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Archive for February, 2007

IF A HORSE DIES THEN YOU HAVE TO WALK: CHINA’S “CANCER” VILLAGES AND THE CHOPSTICK TAX 马死落地行*

I was in mystical Yangshuo, China not long ago (post to follow in a day or two) and was deeply troubled by the unfettered growth in the region. Toilets emptied directly into the clear water of the Li River and I imagined it would soon be like the dark Pearl River in industrial Guangzhou. Last year 5 of my students were diagnosed with a variety of cancers; none of them is older than 22.

Close to Guangzhou is Dongguan. It is, like Shenzhen, a very new city populated by migrants from the North of China looking for greener, albeit toxic, pastures:

URBAN PLANNING
I was never so glad to get back to Guangzhou as the day after I visited Dongguan, China. And Guangzhou’s sky has an aversion itself to letting the sun shine. Dongguan is a huge city with natural and man-made amenities inversely proportional to the pollution. Even the countryside smells like the back-end of a bus.
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Asia,Cancer Journal,China Business,China Cartoons,China Editorials,Environment,Guangzhou China,Yangshuo China,中国

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China Expatrapreneurs: A call for articles…

China Expatrapreneurs

I received several emails after my last post on China CEO expressing interest in helping put together a text on grass roots business leaders in China. We would tell their stories complete with insights as to how to succeed in small to medium ventures in the Middle Kingdom.

If you know if an expatrepreneur that should be included or want to contribute to the project please let me know. You may email me at santini47 at Yahoo.com or you can leave a comment below.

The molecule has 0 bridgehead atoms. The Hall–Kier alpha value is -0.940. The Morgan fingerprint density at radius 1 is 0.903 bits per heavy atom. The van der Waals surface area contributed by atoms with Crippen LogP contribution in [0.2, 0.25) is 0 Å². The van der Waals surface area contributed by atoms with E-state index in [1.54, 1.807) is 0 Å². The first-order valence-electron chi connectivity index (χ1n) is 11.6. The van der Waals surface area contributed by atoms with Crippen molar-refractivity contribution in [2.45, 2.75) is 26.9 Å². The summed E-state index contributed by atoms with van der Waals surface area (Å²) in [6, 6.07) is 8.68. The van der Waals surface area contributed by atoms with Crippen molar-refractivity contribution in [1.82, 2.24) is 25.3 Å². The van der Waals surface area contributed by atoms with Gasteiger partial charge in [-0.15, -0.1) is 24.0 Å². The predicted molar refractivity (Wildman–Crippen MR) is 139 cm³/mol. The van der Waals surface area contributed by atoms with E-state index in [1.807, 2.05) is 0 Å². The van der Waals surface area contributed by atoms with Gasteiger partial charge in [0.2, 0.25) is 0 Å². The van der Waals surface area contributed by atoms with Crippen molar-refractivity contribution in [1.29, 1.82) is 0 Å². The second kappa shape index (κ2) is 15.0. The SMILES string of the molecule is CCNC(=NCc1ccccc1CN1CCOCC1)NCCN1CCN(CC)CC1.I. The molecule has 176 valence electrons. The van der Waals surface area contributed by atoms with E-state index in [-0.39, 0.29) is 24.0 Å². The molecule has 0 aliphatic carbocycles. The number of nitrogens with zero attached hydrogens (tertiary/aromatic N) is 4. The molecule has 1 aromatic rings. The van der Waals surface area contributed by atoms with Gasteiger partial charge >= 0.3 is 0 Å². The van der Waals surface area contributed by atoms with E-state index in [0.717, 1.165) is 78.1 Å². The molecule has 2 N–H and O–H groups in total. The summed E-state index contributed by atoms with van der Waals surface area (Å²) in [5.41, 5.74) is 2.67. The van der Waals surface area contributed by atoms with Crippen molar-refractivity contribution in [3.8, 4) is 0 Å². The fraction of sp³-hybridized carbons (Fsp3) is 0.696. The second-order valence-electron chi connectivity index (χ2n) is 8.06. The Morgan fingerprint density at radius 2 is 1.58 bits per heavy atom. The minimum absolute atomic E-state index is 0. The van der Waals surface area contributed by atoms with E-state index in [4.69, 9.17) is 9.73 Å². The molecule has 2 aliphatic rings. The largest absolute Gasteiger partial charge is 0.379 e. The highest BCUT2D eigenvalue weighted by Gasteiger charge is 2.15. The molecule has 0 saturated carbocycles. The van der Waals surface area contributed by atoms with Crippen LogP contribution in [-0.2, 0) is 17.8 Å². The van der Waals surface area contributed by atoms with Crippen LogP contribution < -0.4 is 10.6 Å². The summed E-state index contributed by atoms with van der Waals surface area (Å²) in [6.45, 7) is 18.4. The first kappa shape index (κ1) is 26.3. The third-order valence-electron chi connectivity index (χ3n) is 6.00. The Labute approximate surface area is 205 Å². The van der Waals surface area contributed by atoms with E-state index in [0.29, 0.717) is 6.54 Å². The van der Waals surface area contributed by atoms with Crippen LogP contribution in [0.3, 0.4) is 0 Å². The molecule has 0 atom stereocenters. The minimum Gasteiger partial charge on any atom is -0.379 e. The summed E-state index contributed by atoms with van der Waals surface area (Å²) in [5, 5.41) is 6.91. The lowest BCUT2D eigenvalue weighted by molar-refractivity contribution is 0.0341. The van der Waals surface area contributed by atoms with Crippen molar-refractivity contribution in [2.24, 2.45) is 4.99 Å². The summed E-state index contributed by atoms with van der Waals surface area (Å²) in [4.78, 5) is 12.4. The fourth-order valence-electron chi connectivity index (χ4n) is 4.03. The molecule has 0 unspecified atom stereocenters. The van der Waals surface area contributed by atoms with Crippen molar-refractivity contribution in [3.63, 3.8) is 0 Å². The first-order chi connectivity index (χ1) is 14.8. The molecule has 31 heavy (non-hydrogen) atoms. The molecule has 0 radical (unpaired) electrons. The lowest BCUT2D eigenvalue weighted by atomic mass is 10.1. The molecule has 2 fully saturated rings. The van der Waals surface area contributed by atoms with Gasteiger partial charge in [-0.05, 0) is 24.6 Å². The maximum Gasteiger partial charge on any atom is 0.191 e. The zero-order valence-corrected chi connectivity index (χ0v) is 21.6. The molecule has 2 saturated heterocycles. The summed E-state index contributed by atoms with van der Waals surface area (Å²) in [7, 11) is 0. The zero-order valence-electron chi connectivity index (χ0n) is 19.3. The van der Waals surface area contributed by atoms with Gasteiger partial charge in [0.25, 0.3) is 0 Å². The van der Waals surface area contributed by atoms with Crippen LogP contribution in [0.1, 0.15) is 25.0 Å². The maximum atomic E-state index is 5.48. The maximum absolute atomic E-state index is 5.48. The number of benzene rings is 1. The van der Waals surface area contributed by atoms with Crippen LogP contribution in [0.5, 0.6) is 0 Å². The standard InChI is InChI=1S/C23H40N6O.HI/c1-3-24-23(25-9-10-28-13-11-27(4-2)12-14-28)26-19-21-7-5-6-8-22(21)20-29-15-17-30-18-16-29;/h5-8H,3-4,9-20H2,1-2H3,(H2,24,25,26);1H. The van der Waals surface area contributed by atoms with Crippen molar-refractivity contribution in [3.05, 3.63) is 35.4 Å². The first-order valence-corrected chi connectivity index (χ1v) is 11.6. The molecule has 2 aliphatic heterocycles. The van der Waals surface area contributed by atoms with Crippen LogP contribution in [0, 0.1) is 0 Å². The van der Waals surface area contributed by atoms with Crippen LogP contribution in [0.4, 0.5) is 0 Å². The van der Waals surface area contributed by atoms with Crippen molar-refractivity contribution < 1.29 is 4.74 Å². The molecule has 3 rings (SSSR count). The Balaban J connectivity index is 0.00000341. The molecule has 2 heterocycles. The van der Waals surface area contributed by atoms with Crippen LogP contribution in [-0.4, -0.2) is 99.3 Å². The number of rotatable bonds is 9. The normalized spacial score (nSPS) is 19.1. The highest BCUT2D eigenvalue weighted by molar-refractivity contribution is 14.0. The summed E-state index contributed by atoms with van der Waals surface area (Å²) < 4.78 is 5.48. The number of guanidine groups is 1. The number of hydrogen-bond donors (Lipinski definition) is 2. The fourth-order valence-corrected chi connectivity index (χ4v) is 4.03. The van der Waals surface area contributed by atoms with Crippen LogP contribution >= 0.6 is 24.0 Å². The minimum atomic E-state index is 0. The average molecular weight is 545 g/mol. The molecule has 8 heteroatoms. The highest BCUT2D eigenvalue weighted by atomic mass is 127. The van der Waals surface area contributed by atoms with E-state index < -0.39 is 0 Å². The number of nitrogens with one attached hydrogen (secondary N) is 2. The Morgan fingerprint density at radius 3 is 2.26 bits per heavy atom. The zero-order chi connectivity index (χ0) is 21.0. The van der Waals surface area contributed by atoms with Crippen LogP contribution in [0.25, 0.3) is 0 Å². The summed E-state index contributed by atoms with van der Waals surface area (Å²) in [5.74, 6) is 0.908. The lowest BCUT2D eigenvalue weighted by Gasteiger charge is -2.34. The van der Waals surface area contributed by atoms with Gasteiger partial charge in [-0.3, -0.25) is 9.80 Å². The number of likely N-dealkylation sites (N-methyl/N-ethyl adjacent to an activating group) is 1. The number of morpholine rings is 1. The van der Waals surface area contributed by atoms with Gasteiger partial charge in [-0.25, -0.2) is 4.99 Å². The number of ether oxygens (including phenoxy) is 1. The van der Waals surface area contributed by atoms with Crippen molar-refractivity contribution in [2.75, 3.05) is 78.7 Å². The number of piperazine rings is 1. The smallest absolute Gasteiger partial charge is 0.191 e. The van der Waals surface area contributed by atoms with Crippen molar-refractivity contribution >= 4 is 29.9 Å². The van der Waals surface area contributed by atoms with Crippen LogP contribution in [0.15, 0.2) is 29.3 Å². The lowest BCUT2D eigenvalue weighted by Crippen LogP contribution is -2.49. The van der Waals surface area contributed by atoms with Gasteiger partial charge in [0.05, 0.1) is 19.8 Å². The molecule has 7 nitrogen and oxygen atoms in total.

It would be done in a fashion similar to anthologies with rights reverting to the author upon publication/ And if there is any money to be made we will share in royalties or agree to donate them to a suitable charity.

Hop aboard!

Asia,China Business,China Editorials,China Expats,Chinese Media,Expats,In the news,中国

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China’s “Shocking” Internet Bootcamp

Chinglish Sightings

Chinese youth are more addicted to video games. text messaging and online chats than any other group I have seen worldwide. Students will happily risk a failing grade in class in order to keep up with the daily movements of their friends. They text message each other so often that GPS is uneccessary.

Beijing has been concerned for a while and bootcamps for the addicted are springing up country-wide. The Beijing Military Region Central Hospital was turned into a boot camp for the Internet-addicted a few months ago. According to the director of China’s of the program, people treated there have a hard time distinguishing between real and virtual worlds. Me too, but it has nothing to do with the Internet and more with being an expat…

According to a recent post by Boing Boing: “The Chinese government is imprisoning and giving electric shocks to people it thinks have become addicted to the Internet. Alarmed by a survey that found that nearly 14 percent of teens in China are vulnerable to becoming addicted to the Internet, the Chinese government has launched a nationwide campaign to stamp out what the Communist Youth League calls “a grave social problem” that threatens the nation.